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Waste Matters: Urban margins in contemporary literature
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Sarah K. Harrison
Waste Matters: Urban margins in contemporary literature by Sarah K. Harrison at Abbey's Bookshop,

Waste Matters: Urban margins in contemporary literature

Sarah K. Harrison



Literary studies: from c 1900 -;
Development studies;
Urban communities;
Waste management


140 pages

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How do those pushed to the margins survive in contemporary cities? What role do they play in today's increasingly complex urban ecosystems? Faced with stark disparities in human and environmental wellbeing, what form might more equitable cities take?

Waste Matters argues that contemporary literature and film offer an insightful and timely response to these questions through their formal and thematic revaluation of urban waste. In their creation of a new urban imaginary which centres on discarded things, degraded places and devalued people, authors and artists such as Patrick Chamoiseau, Chris Abani, Dinaw Mengestu, Suketu Mehta and Vik Muniz suggest opportunities for an inclusive urban politics that demands systematic analysis. Waste Matters assesses the utopian promise and pragmatic limitations of their as yet under-examined work in light of today's pressing urban challenges.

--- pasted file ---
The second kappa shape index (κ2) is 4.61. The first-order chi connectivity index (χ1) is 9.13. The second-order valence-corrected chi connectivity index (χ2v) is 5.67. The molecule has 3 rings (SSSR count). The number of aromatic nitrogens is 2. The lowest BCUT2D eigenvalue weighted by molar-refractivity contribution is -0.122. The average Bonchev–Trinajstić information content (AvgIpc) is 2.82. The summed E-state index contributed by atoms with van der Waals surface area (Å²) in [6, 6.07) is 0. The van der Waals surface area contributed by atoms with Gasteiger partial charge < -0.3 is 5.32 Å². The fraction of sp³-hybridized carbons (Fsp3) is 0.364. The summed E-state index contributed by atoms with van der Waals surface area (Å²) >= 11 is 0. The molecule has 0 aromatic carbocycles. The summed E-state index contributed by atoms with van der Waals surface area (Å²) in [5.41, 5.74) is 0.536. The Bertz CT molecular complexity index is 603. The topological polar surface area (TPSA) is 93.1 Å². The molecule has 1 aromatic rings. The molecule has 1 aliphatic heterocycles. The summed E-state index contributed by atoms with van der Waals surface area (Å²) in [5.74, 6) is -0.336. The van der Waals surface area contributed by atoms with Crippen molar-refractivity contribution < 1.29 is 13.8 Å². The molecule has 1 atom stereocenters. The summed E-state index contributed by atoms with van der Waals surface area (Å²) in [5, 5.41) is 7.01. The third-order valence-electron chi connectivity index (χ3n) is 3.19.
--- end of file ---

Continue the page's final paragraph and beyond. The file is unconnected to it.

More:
This book will be of great interest to scholars and students of English Literature, Postcolonial Studies, Urban Studies, Environmental Humanities and Film Studies.

By:   Sarah K. Harrison
Imprint:   Routledge
Country of Publication:   United Kingdom
Dimensions:   Height: 234mm,  Width: 156mm, 
Weight:   272g
ISBN:   9780367271220
ISBN 10:   0367271222
Series:   Routledge Environmental Humanities
Pages:   140
Publication Date:   March 2019
Audience:   College/higher education ,  Further / Higher Education
Format:   Paperback
Publisher's Status:   Active

1. Introduction: Locating Urban Waste 2. `Anything could turn out to be something': Gleaning Slum History in Patrick Chamoiseau's Texaco 3. `Suspended City': Personal, Urban and National Development in Chris Abani's Graceland 4. `A New Heightened Sense of Place': Dinaw Mengestu's Cognitive Map of Washington, D.C. 5. Seeing the Obvious? Contradictory Visibilities in Indian City Literature 6. Spectacular Trash: Contemporary Remediations of Global Urban Waste

Sarah K. Harrison completed a PhD in English at the University of Wisconsin-Madison, USA.

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